ABVA Guidance on OOH Provision for Veterinary Surgeons Offering Acupuncture as their only service.

ABVA Guidance on OOH Provision for Veterinary Surgeons Offering Acupuncture as their only service.

11 March 2024

This guidance was produced as a result of consultation between the ABVA and the RCVS Head of Legal Services (Standards) and has been approved by the RCVS (date: 26th February 2024).   We would advise any ABVA members who have further questions surrounding this to contact the RCVS (Standards) for clarification on your individual situation.  

  • Are veterinary acupuncturists required to provide 24-hour ‘care’ for acupuncture patients? If so, what does this entail? Telephone support, the ability to visit and examine, the ability and equipment to provide first aid/emergency stabilisation/pain relief/euthanasia? 

Where patients are treated only by acupuncture and there is no prospect that POM-Vs will be prescribed, the obligation to provide 24/7 in person follow-up care under the new guidance is not triggered. 

However, as clinical services are being offered there is still an obligation to provide 24-hour emergency first aid and pain relief under the existing OOH guidance (this was the case before the changes to the guidance and continues to be the case now).  This 24-hour provision has a limited extent if the veterinary surgeon falls within the definition of a Limited Service Provider. (LSP). More on LSPs below.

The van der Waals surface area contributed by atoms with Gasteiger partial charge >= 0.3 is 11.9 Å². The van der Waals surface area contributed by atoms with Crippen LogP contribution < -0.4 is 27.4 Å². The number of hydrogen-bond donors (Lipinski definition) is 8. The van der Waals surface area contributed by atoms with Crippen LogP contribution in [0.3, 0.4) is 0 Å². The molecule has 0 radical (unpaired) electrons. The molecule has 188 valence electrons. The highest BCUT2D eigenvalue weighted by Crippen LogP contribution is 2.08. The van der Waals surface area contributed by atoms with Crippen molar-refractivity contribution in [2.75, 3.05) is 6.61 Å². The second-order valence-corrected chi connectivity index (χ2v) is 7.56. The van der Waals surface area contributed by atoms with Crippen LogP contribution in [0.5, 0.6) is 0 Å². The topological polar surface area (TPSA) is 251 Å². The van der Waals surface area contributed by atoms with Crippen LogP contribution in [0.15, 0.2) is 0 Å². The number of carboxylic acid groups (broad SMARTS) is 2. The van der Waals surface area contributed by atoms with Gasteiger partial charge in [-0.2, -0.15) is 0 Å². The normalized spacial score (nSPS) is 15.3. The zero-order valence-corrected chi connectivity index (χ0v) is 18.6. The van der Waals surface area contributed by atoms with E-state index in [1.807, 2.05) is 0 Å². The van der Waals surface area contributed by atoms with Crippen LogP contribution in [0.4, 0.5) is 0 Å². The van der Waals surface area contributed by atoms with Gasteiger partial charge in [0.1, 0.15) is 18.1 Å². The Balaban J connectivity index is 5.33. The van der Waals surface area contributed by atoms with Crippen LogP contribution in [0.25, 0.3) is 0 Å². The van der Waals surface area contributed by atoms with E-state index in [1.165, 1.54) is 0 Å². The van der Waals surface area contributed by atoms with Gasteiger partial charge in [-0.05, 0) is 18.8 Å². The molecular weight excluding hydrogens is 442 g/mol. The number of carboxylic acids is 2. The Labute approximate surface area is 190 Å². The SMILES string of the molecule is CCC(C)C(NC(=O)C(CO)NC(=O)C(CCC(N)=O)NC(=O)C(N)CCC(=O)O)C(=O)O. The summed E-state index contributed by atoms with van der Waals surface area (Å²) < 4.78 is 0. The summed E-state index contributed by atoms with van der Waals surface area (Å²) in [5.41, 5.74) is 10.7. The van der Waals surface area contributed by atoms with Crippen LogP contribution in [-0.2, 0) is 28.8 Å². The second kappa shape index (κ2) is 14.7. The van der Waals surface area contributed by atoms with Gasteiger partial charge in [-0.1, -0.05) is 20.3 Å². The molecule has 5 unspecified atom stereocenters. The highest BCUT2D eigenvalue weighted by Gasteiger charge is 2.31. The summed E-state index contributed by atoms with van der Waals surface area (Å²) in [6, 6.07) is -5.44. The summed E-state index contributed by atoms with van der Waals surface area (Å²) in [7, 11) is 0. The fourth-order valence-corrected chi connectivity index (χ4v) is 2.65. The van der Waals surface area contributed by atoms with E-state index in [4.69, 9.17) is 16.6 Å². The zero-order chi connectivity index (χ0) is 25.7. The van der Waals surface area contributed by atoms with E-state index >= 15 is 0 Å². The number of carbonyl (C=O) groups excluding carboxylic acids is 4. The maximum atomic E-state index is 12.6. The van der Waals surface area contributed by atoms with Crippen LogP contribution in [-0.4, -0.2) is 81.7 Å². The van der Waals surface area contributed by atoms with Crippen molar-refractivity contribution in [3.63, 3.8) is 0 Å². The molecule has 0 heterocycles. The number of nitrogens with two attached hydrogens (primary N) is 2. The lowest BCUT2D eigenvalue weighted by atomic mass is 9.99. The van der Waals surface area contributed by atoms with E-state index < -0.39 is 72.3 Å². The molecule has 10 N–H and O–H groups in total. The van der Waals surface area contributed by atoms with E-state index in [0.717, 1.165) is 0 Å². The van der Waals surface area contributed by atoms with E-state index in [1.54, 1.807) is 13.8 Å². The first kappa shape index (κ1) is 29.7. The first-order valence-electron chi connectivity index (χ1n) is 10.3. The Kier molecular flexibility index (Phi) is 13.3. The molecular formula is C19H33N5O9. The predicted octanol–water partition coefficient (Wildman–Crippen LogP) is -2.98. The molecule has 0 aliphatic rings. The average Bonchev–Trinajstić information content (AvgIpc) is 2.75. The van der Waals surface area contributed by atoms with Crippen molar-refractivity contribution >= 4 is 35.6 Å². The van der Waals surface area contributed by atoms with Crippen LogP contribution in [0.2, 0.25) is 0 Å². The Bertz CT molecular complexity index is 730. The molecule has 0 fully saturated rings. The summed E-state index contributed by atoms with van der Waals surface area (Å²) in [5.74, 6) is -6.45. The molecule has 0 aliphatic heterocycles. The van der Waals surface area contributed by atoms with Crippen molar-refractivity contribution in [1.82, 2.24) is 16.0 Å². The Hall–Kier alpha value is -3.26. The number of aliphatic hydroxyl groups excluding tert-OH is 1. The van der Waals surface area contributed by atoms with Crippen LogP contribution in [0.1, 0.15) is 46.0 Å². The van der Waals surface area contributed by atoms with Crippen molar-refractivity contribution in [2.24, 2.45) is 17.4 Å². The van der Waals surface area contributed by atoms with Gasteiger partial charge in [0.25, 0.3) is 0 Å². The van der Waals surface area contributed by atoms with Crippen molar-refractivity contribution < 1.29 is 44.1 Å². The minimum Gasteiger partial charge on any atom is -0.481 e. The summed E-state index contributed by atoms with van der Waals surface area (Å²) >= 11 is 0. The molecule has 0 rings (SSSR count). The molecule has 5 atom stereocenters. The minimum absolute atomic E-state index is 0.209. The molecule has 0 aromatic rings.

• Most veterinary acupuncturists are not registered practices (RVPPs) on the RCVS register – does this now need to be the case as they are Limited Service Providers?

Under the new guidance, a veterinary surgeon is an LSP if they offer no more than one service to their clients. An acupuncture only clinic would fall within the scope of ‘one service’. 

The guidance currently states that registration as an RVPP is required to be an LSP. However, in consultation with the ABVA, the RCVS recognises that in the case of an acupuncture-only – where POM-Vs are not used or stored – registration is not legally required. The RCVS recognises that it would be disproportionate to require it.  The wording of the guidance will be revisited as part of the next review. 

To confirm, a veterinary surgeon offering acupuncture may operate as an LSP without RVPP registration so long as this is the only service offered and it supplies no medicinal products that trigger the legal requirement to register as an RVPP.


  • Do veterinary acupuncturists need to identify themselves to the RCVS as LSPs? 

There is no need for any veterinary surgeon to identify themselves to us as an LSP. As long as only one service is offered, it is up to the individual veterinary surgeon to decide what proportionate 24/7 first aid and pain relief looks like

  • How could we define emergency cover ‘proportionate to the services offered’ for these vets? 

That is a matter of veterinary judgement based on the issues that may foreseeably arise from carrying out acupuncture.

  • Are acupuncturists able to insist that the primary vet is contacted by the client, in the first instance, in the case of emergency, regardless of whether the owner perceives the issue to be as a direct result of the acupuncture?

The ABVA recommendation would be:

 to include this instruction for clients on consent forms AND 

to request that the referring veterinary surgeon (via a completed referral form) acknowledges that they are still responsible for being the first point of contact in an emergency. 

This would be acceptable if the acupuncturist is a LSP as they would only be obliged to provide 24-hour emergency first aid and pain relief that is proportionate to the service they offer during the day.

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